Hamming it up: Kentucky politicos gather for Kentucky Farm Bureau breakfast

Published 10:30 am Friday, August 25, 2023

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By McKenna Horsley

Kentucky Lantern

Per Kentucky State Fair tradition, the Kentucky Farm Bureau Country Ham Breakfast brought political rivals under one roof as an 18-pound prize-winning country ham was auctioned off for a charitable donation.

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Coal executive Joe Craft and his wife, former United Nations Ambassador Kelly Craft, joined Central Bank in making a record $10 million bid on the Grand Champion Country Ham. The funds will support various needs across Kentucky, including building 57 new homes in Knott County for families affected by 2022 floods.

Kelly Craft said in a press release she and her husband were “extremely excited” to be part of the bidders on the prize-winning ham. Last year, the Crafts and the bank made a winning $5 million bid on a ham.

“Giving back to those in need is the Kentucky way, and as lifelong Kentuckians we will always do everything we can to improve lives across Kentucky,” she said.

The breakfast takes place on the grounds of the Kentucky State Fair. Kelly Craft finished third in the Republican gubernatorial primary earlier this year.

Incumbent Democratic Gov. Andy Beshear spoke of unity, as he often does on the campaign trail. He renewed his emphasis on economic and infrastructure developments throughout his first term, such as plans to build the Brent Spence Bridge in Northern Kentucky without tolls and new businesses opening in the state.

“Our administration continues to be focused not on moving this state to the right or the left but moving it forward for all of our families,” the governor said.

At a table a few feet from the stage, Attorney General Daniel Cameron, the Republican candidate for governor, listened but did not address the crowd. Afterwards when talking to reporters, Cameron criticized Beshear for his policies on crime, education and workforce development. He also noted that Beshear did not attend Kentucky Farm Bureau’s Measure-the-Candidate forum for gubernatorial candidates last month. Cameron did speak at that event.

“It’s oftentimes he comes to these events to lecture Kentuckians,” Cameron said. “When he had an opportunity to talk about his views and espouse those in front of the Kentucky Farm Bureau at the forum, he didn’t do that.”

“It’s oftentimes he comes to these events to lecture Kentuckians,” Cameron said. “When he had an opportunity to talk about his views and espouse those in front of the Kentucky Farm Bureau at the forum, he didn’t do that.”

Both of Kentucky’s United States senators, Senate Minority Leader Mitch McConnell and Sen. Rand Paul, addressed the crowd of more than 1,600 attendees.

McConnell, whose health has been the subject of speculation since he froze during a news conference in late July, has made a series of Kentucky appearances during the current congressional recess. He blamed federal spending to boost the economy during the coronavirus pandemic for inflation the country is now experiencing. He also briefly discussed the debate around the farm bill, which will reauthorize the nation’s agriculture and nutrition programs.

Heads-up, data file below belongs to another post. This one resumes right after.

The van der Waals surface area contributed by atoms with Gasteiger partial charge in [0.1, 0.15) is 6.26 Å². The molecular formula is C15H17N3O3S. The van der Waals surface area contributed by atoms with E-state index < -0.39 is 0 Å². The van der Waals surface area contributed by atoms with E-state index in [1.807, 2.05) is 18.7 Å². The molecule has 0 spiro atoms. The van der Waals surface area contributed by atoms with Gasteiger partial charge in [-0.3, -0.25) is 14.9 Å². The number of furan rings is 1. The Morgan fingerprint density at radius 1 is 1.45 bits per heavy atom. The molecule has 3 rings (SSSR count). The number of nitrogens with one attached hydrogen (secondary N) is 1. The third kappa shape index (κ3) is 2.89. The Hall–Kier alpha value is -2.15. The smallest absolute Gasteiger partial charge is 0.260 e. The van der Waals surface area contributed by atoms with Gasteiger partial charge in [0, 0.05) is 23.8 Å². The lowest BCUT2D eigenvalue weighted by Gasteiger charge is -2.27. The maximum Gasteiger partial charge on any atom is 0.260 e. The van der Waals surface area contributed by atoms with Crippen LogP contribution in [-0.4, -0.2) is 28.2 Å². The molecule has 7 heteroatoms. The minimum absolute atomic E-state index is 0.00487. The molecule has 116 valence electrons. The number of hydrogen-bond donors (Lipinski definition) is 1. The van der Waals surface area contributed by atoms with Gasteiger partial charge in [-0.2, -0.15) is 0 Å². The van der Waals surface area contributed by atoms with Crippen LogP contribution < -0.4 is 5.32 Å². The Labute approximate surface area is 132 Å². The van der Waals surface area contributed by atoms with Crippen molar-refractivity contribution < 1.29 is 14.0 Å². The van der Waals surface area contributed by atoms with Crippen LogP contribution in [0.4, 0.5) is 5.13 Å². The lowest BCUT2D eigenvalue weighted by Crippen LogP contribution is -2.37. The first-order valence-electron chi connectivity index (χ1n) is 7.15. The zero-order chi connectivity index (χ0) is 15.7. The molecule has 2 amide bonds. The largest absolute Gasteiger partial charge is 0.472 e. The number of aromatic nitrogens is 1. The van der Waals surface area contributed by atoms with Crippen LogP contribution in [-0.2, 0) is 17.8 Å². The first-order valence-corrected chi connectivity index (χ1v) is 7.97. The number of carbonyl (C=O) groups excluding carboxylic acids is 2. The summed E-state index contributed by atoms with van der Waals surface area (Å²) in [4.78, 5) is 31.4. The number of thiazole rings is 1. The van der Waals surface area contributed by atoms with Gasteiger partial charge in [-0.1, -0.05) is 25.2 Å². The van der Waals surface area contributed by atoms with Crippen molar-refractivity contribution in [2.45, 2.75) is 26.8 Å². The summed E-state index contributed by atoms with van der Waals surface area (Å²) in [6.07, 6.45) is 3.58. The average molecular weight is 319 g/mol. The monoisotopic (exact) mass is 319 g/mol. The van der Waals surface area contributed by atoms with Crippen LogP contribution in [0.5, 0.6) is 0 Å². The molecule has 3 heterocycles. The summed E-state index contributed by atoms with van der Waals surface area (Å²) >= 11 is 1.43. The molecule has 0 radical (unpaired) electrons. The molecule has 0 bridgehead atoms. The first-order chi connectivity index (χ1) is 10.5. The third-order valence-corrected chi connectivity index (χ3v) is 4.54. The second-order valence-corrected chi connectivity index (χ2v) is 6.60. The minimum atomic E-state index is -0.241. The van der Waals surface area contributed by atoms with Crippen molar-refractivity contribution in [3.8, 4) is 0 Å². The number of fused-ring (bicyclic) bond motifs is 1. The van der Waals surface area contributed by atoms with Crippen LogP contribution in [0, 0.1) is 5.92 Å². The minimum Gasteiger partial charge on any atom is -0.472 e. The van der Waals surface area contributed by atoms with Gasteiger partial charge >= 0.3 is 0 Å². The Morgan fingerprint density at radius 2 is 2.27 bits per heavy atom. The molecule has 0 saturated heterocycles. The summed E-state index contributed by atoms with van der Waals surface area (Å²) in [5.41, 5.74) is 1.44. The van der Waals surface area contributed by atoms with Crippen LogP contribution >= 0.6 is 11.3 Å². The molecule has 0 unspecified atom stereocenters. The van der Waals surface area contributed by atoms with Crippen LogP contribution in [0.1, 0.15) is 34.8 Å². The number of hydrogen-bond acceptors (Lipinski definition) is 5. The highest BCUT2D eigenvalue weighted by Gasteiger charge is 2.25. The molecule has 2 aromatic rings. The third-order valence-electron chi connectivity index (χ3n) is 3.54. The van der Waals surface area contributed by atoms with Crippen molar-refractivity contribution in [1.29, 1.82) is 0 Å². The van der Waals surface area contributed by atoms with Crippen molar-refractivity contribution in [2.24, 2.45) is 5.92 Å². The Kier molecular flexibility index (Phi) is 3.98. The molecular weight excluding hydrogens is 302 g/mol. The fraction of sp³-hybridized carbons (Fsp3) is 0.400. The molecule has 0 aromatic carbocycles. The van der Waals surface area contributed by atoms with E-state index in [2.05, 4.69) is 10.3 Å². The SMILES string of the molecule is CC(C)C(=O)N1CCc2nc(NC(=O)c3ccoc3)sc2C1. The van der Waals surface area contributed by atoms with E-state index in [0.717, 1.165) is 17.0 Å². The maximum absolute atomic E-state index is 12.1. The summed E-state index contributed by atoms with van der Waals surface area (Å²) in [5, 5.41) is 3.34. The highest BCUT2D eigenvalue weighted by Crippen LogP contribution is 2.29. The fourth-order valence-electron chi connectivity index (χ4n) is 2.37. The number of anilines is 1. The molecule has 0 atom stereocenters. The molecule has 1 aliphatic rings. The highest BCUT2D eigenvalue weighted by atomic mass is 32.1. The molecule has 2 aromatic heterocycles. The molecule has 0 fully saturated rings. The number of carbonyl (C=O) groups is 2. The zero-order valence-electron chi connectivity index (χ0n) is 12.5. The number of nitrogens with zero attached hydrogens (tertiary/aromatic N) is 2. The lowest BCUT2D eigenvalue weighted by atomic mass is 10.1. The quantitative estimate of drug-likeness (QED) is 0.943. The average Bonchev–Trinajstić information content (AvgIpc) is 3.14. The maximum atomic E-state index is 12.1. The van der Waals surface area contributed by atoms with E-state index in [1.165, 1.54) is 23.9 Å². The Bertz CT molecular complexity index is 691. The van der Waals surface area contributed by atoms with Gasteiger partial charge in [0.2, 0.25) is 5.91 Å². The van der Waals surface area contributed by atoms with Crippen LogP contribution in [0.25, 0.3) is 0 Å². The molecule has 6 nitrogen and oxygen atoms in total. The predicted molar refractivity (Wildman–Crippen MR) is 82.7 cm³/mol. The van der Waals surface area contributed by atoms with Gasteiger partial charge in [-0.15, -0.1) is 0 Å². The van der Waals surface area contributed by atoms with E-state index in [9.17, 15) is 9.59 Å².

“You have to make compromises you didn’t want to make in order to protect agriculture because much of what the farm bill has to be is because the Democrats are really not interested in rural America anymore, or various food programs,” McConnell said before adding that he believed the bill will come together before the Sept. 30 deadline, which is when the 2018 version of the bill is set to expire.

Paul, who also spoke at the Jefferson County Republican Party’s Lincoln Day Dinner the night before, also touched on agriculture. He brought up former President Donald Trump without using his name but instead referring to him as a “guy who talked about making America great again.”

“In order to make America great again, you got to know what made America great,” Paul said. “How did we become this farming success? We became this farming success over a 250-year history with faith and family and freedom.”

A nod to his audience’s location, Paul opened with a quip that he dreamt that instead of Kentucky farmers being in charge of the breakfast, it had been left to the government and the Jefferson County Public Schools’ bus administrator. The school district has made headlines after new bus routes have caused hours-long delays in getting students home from school and also forced a delay in reopening schools after the chaotic first day.

Agriculture Commissioner Ryan Quarles also noted the bus debacle in his remarks. He said Kentucky State Fair organizers quickly decided to offer a discounted entry rate to JCPS families and students, making this year’s fair “the largest classroom” in the state. Quarles added that the fair should consider doing it again in the future.

“My public service towards the commonwealth is just getting started,” he said. Quarles was a Republican primary candidate who came in second to Cameron and is serving his second term as commissioner.

Another speaker at the breakfast, Louisville Mayor Craig Greenberg thanked lawmakers on both sides of the aisle for working with the city on various policies and added that he hoped that continues in the future.

“When I ran for office last year, my promise to the voters was to move our city in a new direction,” the mayor said. “And part of that direction is one where we embrace our connections to our neighbors all across the state of Kentucky to reset Louisville’s relationship with Frankfort and the rest of Kentucky.”